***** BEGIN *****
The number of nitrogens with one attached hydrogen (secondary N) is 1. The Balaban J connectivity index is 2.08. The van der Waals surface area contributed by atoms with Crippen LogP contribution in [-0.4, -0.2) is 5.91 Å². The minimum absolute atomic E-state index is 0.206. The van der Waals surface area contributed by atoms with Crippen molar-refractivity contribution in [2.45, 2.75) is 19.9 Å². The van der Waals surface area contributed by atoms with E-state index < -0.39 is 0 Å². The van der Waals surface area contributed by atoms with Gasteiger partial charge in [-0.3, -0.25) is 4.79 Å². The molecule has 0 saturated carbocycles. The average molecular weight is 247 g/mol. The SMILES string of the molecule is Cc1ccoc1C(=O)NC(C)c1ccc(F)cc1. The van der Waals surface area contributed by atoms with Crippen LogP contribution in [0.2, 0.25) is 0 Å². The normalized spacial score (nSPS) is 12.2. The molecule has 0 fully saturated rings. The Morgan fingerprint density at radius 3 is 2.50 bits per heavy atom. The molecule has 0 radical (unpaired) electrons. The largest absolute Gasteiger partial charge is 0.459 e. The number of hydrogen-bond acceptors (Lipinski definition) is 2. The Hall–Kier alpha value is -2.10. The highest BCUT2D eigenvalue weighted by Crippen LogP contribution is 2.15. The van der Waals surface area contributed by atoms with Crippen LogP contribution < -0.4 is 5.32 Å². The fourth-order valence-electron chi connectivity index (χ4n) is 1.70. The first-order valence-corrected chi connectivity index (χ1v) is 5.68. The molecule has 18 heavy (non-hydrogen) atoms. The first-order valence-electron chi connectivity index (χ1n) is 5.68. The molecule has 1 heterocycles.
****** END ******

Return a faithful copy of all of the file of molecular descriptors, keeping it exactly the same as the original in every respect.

The number of nitrogens with one attached hydrogen (secondary N) is 1. The Balaban J connectivity index is 2.08. The van der Waals surface area contributed by atoms with Crippen LogP contribution in [-0.4, -0.2) is 5.91 Å². The minimum absolute atomic E-state index is 0.206. The van der Waals surface area contributed by atoms with Crippen molar-refractivity contribution in [2.45, 2.75) is 19.9 Å². The van der Waals surface area contributed by atoms with E-state index < -0.39 is 0 Å². The van der Waals surface area contributed by atoms with Gasteiger partial charge in [-0.3, -0.25) is 4.79 Å². The molecule has 0 saturated carbocycles. The average molecular weight is 247 g/mol. The SMILES string of the molecule is Cc1ccoc1C(=O)NC(C)c1ccc(F)cc1. The van der Waals surface area contributed by atoms with Crippen LogP contribution in [0.2, 0.25) is 0 Å². The normalized spacial score (nSPS) is 12.2. The molecule has 0 fully saturated rings. The Morgan fingerprint density at radius 3 is 2.50 bits per heavy atom. The molecule has 0 radical (unpaired) electrons. The largest absolute Gasteiger partial charge is 0.459 e. The number of hydrogen-bond acceptors (Lipinski definition) is 2. The Hall–Kier alpha value is -2.10. The highest BCUT2D eigenvalue weighted by Crippen LogP contribution is 2.15. The van der Waals surface area contributed by atoms with Crippen LogP contribution < -0.4 is 5.32 Å². The fourth-order valence-electron chi connectivity index (χ4n) is 1.70. The first-order valence-corrected chi connectivity index (χ1v) is 5.68. The molecule has 18 heavy (non-hydrogen) atoms. The first-order valence-electron chi connectivity index (χ1n) is 5.68. The molecule has 1 heterocycles.